European Network for Biodiversity Information
Reference Number: EVK2-CT-2002-20020
The European Network for Biodiversity Information had the general objective to manage an open network of relevant biodiversity information centers in Europe and other countries of the western European palearctic region, and, in particular, to include all European national nodes of the Global Biodiversity Information Facility (GBIF) and all relevant EU-funded projects. By offering European researchers access to a European-wide pool of technical and human resources, expertise and know-how on biodiversity, the network provided views of biodiversity and access to biodiversity data and information at the European bio-geographical scale (including marine biodiversity). As Europe holds the world’s richest and most important biodiversity collections, literature and other data and as much of this information relates to parts of the world other than Europe, the network also contributes with information to users outside Europe, by sharing data with GBIF.
The objectives and expected achievements can be grouped into four main clusters. The deliverables have in general the format of reports, web services, and established expert platforms. The network entered in some selected feasibility studies to test or demonstrate its conclusions and recommendations.
I. Coordinating activities.
Development of a strong network structure with identifiable centers of excellence.
Establishment of strategies for sustainability and continuity of the network activities, by developing a European approach, building upon Member States initiatives, in line with the objectives of the European Research Area.
Identification of priorities that require a common approach and are more efficiently managed at the European scale
Establishment of a platform for national nodes to support GBIF-related discussions and decision-making on scientific issues that are better handled at a European scale
Dissemination activities to inform both institutional staff (including new generations of scientists), and policy makers.
Description of recommendations with respect to the legal and financial implications of sharing and dissemination of biodiversity information.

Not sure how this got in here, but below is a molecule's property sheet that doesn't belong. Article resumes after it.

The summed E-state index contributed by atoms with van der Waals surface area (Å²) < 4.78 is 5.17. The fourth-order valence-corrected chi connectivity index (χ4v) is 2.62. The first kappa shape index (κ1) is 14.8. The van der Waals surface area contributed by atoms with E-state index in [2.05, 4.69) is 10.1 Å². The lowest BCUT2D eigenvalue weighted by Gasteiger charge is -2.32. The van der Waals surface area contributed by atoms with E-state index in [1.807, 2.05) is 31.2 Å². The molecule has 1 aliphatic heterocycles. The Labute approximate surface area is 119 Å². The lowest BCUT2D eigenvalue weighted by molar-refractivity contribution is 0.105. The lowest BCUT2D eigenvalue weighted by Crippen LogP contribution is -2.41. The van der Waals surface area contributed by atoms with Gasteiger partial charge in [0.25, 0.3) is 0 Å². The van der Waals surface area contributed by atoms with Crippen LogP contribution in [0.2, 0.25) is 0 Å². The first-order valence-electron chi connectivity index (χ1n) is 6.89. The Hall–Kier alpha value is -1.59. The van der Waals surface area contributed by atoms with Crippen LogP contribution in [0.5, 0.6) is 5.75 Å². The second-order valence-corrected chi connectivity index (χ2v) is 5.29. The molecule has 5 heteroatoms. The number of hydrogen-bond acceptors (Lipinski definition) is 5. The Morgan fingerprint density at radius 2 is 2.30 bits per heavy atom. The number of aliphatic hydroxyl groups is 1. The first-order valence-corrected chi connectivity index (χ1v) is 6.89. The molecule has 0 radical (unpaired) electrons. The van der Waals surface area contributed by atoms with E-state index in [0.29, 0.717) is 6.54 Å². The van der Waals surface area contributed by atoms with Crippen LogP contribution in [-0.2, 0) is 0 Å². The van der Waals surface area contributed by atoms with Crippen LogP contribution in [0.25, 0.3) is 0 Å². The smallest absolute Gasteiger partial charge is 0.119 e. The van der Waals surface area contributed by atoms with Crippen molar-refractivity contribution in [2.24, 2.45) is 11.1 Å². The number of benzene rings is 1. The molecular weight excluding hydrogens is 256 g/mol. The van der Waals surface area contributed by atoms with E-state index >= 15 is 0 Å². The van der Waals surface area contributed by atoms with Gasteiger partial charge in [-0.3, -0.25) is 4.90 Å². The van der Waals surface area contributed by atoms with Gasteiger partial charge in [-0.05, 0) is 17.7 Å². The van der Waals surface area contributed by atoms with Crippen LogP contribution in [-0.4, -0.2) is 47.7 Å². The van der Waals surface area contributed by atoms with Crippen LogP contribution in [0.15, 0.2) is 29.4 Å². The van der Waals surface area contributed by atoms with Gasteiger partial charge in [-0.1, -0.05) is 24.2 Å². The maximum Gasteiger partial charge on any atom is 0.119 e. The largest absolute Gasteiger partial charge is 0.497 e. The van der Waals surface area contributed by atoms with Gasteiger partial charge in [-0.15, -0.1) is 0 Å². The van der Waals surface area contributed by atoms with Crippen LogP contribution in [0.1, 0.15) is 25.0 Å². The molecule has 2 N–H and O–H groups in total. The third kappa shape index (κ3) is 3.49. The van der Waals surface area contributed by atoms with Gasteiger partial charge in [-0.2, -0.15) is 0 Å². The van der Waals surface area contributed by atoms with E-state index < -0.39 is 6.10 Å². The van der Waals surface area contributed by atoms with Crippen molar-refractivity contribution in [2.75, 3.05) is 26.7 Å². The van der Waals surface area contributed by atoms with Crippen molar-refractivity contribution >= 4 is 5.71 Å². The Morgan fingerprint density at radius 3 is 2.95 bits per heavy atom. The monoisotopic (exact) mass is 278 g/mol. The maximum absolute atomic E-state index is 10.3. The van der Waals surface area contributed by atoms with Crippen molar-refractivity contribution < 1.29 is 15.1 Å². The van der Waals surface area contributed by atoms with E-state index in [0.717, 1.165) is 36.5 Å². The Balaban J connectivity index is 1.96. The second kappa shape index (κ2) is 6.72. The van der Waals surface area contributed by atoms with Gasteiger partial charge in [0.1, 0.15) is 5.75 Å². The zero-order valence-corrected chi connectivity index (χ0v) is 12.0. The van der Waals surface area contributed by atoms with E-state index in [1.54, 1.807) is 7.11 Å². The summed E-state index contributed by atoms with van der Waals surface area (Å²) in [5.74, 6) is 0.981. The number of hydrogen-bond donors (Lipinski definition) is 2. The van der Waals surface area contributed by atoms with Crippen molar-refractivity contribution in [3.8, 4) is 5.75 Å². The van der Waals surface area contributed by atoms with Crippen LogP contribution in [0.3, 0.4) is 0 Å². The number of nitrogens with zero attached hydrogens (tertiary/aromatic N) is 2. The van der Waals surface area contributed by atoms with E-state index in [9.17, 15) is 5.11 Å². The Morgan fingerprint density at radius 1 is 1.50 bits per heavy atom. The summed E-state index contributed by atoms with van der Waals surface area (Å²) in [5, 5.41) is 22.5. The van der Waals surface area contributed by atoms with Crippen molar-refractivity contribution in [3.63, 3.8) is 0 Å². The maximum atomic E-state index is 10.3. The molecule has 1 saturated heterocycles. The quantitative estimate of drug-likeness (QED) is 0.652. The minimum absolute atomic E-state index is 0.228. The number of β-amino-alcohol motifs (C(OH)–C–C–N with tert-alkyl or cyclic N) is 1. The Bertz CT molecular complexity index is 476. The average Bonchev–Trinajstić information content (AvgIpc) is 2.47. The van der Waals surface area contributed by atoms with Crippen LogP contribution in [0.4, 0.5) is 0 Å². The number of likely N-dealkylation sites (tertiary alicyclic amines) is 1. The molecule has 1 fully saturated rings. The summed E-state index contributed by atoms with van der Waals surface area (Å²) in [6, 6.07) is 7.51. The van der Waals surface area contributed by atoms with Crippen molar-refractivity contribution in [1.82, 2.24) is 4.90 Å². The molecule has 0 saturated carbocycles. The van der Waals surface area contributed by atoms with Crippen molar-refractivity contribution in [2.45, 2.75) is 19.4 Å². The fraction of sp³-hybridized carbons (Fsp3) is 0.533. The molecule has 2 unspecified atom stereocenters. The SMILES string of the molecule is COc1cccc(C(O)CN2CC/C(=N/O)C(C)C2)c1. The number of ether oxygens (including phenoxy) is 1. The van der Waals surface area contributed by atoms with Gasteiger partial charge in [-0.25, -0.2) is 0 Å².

II. Maintenance, enhancement and presentation of biodiversity databases.
Development of routines and mechanisms to update, validate and ensure sustainability of the databases.
Advanced linkages between distributed biodiversity databases of various kinds.
Identification of gaps in knowledge and information, and strategies to solve these.
Promulgation of the rational use of techniques, including ‘best practice’ policies.
Contribution to a common biodiversity information infrastructure so that the various networks and institutions can efficiently and without duplication of effort share and reuse information.
III. Data integration, interoperability and analysis.
Identification of new emerging technologies and trends, to anticipate upon, and to organize a critical mass of European efforts
Integration of standards and protocols (metadata) for taxonomic, specimen, collection, and survey data in a common interoperability structure.
Distributed information management requirement analysis for ENBI.
Analysis of the application of Grid’s in order to integrate distributed primary data into end-user oriented products.
Inventory of biodiversity database analyzing software systems (existing and in development), and the identification of common (exchangeable) approaches (esp. for GIS based analyses).
Contribution to a common biodiversity information infrastructure in collaboration with other initiatives, e.g. those of EEA and current EU data base projects, such that information providers and users have a common platform for information interchange.
IV. Products and e-services.
Establishment of communication platforms to support the development of common procedures to meet end-user priorities with respect to high quality products and e-services.
Establishment of the best ways of institutional cooperation throughout Europe, to provide species-level and collection-based biodiversity data to end users, with special attention for sharing biodiversity data with end-users in the countries where this biodiversity originates from.
Development of dictionaries of biodiversity terminology in different (8) European languages, to be integrated in existing machine translation services.
Coordination procedures with other European level projects, initiatives, and services, in particular the European Community Clearing-House Mechanism, and with the Secretariat of the CBD, in particular the Global Taxonomy Initiative.